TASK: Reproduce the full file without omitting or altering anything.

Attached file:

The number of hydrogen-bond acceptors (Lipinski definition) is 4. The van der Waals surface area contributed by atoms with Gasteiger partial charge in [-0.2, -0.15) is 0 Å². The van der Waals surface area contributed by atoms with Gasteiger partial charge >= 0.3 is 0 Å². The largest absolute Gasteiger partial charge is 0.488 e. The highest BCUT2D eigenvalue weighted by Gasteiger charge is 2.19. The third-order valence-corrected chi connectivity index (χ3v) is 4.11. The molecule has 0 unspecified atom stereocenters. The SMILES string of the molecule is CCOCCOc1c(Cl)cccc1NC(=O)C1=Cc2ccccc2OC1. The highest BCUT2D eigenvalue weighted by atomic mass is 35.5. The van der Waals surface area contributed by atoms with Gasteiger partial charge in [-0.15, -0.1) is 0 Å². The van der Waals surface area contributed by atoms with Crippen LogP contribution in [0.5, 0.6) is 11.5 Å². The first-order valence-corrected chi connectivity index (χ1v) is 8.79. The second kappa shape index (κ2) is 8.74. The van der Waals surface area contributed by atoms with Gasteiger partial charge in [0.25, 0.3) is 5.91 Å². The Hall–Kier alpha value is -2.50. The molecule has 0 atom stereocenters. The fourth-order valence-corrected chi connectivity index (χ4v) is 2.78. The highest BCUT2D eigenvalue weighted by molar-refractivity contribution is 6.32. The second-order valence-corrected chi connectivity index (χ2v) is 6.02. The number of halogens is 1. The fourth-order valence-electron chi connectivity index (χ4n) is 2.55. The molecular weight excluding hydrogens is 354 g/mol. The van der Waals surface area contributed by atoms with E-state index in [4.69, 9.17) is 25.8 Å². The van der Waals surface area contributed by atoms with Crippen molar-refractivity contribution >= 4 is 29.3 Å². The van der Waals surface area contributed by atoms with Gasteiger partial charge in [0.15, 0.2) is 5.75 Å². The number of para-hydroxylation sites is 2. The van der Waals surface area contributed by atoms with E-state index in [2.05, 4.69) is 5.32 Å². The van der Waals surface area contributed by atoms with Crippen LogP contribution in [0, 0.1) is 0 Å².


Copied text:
The number of hydrogen-bond acceptors (Lipinski definition) is 4. The van der Waals surface area contributed by atoms with Gasteiger partial charge in [-0.2, -0.15) is 0 Å². The van der Waals surface area contributed by atoms with Gasteiger partial charge >= 0.3 is 0 Å². The largest absolute Gasteiger partial charge is 0.488 e. The highest BCUT2D eigenvalue weighted by Gasteiger charge is 2.19. The third-order valence-corrected chi connectivity index (χ3v) is 4.11. The molecule has 0 unspecified atom stereocenters. The SMILES string of the molecule is CCOCCOc1c(Cl)cccc1NC(=O)C1=Cc2ccccc2OC1. The highest BCUT2D eigenvalue weighted by atomic mass is 35.5. The van der Waals surface area contributed by atoms with Gasteiger partial charge in [-0.15, -0.1) is 0 Å². The van der Waals surface area contributed by atoms with Crippen LogP contribution in [0.5, 0.6) is 11.5 Å². The first-order valence-corrected chi connectivity index (χ1v) is 8.79. The second kappa shape index (κ2) is 8.74. The van der Waals surface area contributed by atoms with Gasteiger partial charge in [0.25, 0.3) is 5.91 Å². The Hall–Kier alpha value is -2.50. The molecule has 0 atom stereocenters. The fourth-order valence-corrected chi connectivity index (χ4v) is 2.78. The highest BCUT2D eigenvalue weighted by molar-refractivity contribution is 6.32. The second-order valence-corrected chi connectivity index (χ2v) is 6.02. The number of halogens is 1. The fourth-order valence-electron chi connectivity index (χ4n) is 2.55. The molecular weight excluding hydrogens is 354 g/mol. The van der Waals surface area contributed by atoms with E-state index in [4.69, 9.17) is 25.8 Å². The van der Waals surface area contributed by atoms with Crippen molar-refractivity contribution >= 4 is 29.3 Å². The van der Waals surface area contributed by atoms with Gasteiger partial charge in [0.15, 0.2) is 5.75 Å². The number of para-hydroxylation sites is 2. The van der Waals surface area contributed by atoms with E-state index in [2.05, 4.69) is 5.32 Å². The van der Waals surface area contributed by atoms with Crippen LogP contribution in [0, 0.1) is 0 Å².